26. You are replaceable. And probably by someone like Karen Cartwright.
  27. Stage and screen are completely different worlds, unless you’re on SMASH, then you can act to the back of the house.
  28. You thought there was “technique” to acting on stage? Just wait until you have to be happy for your friend that booked the role you were up for.
  29. Rehearsals are hard. Actors weren’t meant to work from 10 – 6.
  30. It is not okay to be drunk, stoned, high, or any other kind of intoxicated while you work. That’s what travel days are for.
  31. Try not to get discouraged/cynical/jaded/resentful right after graduation. Wait until you’re about two weeks into your first Broadway show.
  32. And finally, don’t go down this path just because you’re “good enough” to be a professional actor. For the love of God, do it because you think you are.

Always be #grateful and #SoBlessed.

7 thoughts on “Things I Wish I Had Been Told at [CCM/CMU/Michigan/Anywhere Else Is Irrelevant]

  1. Yourworstnightmare

    Really? Everywhere else is irrelevant? I’m assuming you’re from one of those pseudo star-factories that thankfully I’m not receiving my BFA from so:
    1. I’m surprised you’ve learned how to spell, just like I’d be surprised if you could locate the library on your campus.
    2. Your attitude about pounding the pavement for 3 horrifying months before landing a Production contract attests to your idiocy. Sadly, though, your wonderful humility isn’t untypical and it speaks to the worst in our business.
    3. I’m assuming you’re joking about most of the other drivel you say, but regardless my suggestion is to find a good therapist with your Broadway money because your insecurities will need a long time to work out.
    4. By the way, I graduate in May and have just booked a Production contract starting this summer. This after singing, dancing, and more important, acting, my way through non-equity contracts (I got through SETC and UPTA) and a Guest Artist job. So maybe I’ll see you around in the West ’40’s, and if you throw me some of your lovely attitude, I’ll gladly kick your ass into Sunday and save your PSM the trouble.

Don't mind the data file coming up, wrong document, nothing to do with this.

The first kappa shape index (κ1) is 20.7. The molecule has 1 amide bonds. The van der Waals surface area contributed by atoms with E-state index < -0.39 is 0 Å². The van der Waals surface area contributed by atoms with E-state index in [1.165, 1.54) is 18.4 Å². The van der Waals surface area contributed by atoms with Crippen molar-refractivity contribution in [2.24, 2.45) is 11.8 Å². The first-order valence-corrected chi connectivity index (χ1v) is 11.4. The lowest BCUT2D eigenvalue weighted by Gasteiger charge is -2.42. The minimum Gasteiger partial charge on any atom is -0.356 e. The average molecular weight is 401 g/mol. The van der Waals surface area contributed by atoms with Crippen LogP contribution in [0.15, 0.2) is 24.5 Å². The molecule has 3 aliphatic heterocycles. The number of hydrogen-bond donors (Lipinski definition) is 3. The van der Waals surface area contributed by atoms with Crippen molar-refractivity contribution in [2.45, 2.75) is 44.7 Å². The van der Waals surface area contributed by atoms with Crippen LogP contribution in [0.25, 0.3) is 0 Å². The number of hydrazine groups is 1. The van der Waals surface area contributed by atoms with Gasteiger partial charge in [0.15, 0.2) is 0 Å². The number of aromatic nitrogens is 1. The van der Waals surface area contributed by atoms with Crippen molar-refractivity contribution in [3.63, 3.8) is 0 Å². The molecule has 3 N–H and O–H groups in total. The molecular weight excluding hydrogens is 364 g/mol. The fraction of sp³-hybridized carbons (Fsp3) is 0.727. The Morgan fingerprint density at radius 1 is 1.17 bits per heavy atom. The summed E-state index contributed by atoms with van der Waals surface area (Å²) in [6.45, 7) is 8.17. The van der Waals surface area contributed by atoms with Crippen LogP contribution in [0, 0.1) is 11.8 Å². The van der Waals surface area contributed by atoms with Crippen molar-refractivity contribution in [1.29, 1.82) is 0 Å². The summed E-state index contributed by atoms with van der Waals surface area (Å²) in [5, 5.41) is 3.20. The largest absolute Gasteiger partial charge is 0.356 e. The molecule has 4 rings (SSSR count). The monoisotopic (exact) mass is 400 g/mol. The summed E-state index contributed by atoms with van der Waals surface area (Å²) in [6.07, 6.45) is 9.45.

1. amber

      Yourworstnightmare- you know this post and blog is a JOKE, right?! Calm the f down. Seems like you’re one of the self important actors that @actor_friend so brilliantly makes fun of. Seriously, learn how to take a joke

  2. India Pearl

    Coming from a full-time actor in Boston, you shouldn’t say things like “noone takes that seriously on your resume” about StrawHats or NETCs. Lots of working actors based out of NYC and Boston get work all around theaters in New England, and those companies are taken pretty seriously. Maybe in your circle it’s is your understanding that it is the case, but outside of that you’d be surprised at how valuable the connections are to those companies and companies just like them. Many directors and artistic directors came from those places when they were young and acting, and a summer of touring or festival work shows commitment and experience in full time work on your resume. You never know who you’ll audition for this side of the east coast, so saying something negative about those companies is probably a bad move.

    I know some actors that started out in comedy dinner theater that are now on Broadway, so not sure if you meant #15 to be slighting towards the craft but it’s really hard work and it’s nothing to be ashamed of if it pays the bills and you’re good at it. Lots of those shows require a lot of improv and thinking on your feet, which not every actor is even capable of attempting. Commercial agents and directors love comedians and people that can do improv, which is why people that do those sorta things get a lot of commercial work and a lot of bit parts in film, because the director doesn’t have to work hard with them. They’re known to be easy to work with and great with timing.

    And you do realize how lucky you are that you only had to spend one entire summer “pounding the pavement” for work, right? Most actors spend years looking for a part with some credibility, let alone something that can support them enough to only be acting to pay their rent. How tough life must have been that after just a few short months you found yourself on Broadway…